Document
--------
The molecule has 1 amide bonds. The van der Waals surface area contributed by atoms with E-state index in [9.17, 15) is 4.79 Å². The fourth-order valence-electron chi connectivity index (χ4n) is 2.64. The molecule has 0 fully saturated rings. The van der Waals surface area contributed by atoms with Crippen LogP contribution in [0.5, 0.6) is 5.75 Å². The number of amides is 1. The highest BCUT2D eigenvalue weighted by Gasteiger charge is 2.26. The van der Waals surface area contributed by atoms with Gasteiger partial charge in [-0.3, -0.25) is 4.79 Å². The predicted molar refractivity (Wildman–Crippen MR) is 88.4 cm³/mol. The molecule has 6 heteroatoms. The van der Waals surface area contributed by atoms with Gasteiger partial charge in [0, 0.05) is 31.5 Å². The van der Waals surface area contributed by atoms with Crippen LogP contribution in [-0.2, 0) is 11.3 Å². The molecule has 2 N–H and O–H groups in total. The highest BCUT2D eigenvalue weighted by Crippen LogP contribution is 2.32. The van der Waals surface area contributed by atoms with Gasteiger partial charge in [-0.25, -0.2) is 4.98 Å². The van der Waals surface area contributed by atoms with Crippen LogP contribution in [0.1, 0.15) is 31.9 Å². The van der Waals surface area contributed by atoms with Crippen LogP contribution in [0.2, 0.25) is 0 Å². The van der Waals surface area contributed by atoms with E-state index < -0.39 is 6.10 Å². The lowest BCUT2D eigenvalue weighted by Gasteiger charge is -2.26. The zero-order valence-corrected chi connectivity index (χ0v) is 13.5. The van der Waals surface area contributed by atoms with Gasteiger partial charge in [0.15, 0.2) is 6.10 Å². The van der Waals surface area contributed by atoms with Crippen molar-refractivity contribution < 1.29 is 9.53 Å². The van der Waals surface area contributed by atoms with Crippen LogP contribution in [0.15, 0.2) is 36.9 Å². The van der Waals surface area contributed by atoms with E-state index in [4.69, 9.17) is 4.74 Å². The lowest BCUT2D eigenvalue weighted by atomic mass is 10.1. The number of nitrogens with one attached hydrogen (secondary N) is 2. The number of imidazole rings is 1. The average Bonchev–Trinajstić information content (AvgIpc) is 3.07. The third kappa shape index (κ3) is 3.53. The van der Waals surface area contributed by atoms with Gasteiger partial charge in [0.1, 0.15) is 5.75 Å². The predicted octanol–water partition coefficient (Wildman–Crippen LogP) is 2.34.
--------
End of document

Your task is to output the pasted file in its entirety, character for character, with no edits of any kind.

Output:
The molecule has 1 amide bonds. The van der Waals surface area contributed by atoms with E-state index in [9.17, 15) is 4.79 Å². The fourth-order valence-electron chi connectivity index (χ4n) is 2.64. The molecule has 0 fully saturated rings. The van der Waals surface area contributed by atoms with Crippen LogP contribution in [0.5, 0.6) is 5.75 Å². The number of amides is 1. The highest BCUT2D eigenvalue weighted by Gasteiger charge is 2.26. The van der Waals surface area contributed by atoms with Gasteiger partial charge in [-0.3, -0.25) is 4.79 Å². The predicted molar refractivity (Wildman–Crippen MR) is 88.4 cm³/mol. The molecule has 6 heteroatoms. The van der Waals surface area contributed by atoms with Gasteiger partial charge in [0, 0.05) is 31.5 Å². The van der Waals surface area contributed by atoms with Crippen LogP contribution in [-0.2, 0) is 11.3 Å². The molecule has 2 N–H and O–H groups in total. The highest BCUT2D eigenvalue weighted by Crippen LogP contribution is 2.32. The van der Waals surface area contributed by atoms with Gasteiger partial charge in [-0.25, -0.2) is 4.98 Å². The van der Waals surface area contributed by atoms with Crippen LogP contribution in [0.1, 0.15) is 31.9 Å². The van der Waals surface area contributed by atoms with Crippen LogP contribution in [0.2, 0.25) is 0 Å². The van der Waals surface area contributed by atoms with E-state index < -0.39 is 6.10 Å². The lowest BCUT2D eigenvalue weighted by Gasteiger charge is -2.26. The zero-order valence-corrected chi connectivity index (χ0v) is 13.5. The van der Waals surface area contributed by atoms with Gasteiger partial charge in [0.15, 0.2) is 6.10 Å². The van der Waals surface area contributed by atoms with Crippen molar-refractivity contribution < 1.29 is 9.53 Å². The van der Waals surface area contributed by atoms with Crippen LogP contribution in [0.15, 0.2) is 36.9 Å². The van der Waals surface area contributed by atoms with E-state index in [4.69, 9.17) is 4.74 Å². The lowest BCUT2D eigenvalue weighted by atomic mass is 10.1. The number of nitrogens with one attached hydrogen (secondary N) is 2. The number of imidazole rings is 1. The average Bonchev–Trinajstić information content (AvgIpc) is 3.07. The third kappa shape index (κ3) is 3.53. The van der Waals surface area contributed by atoms with Gasteiger partial charge in [0.1, 0.15) is 5.75 Å². The predicted octanol–water partition coefficient (Wildman–Crippen LogP) is 2.34.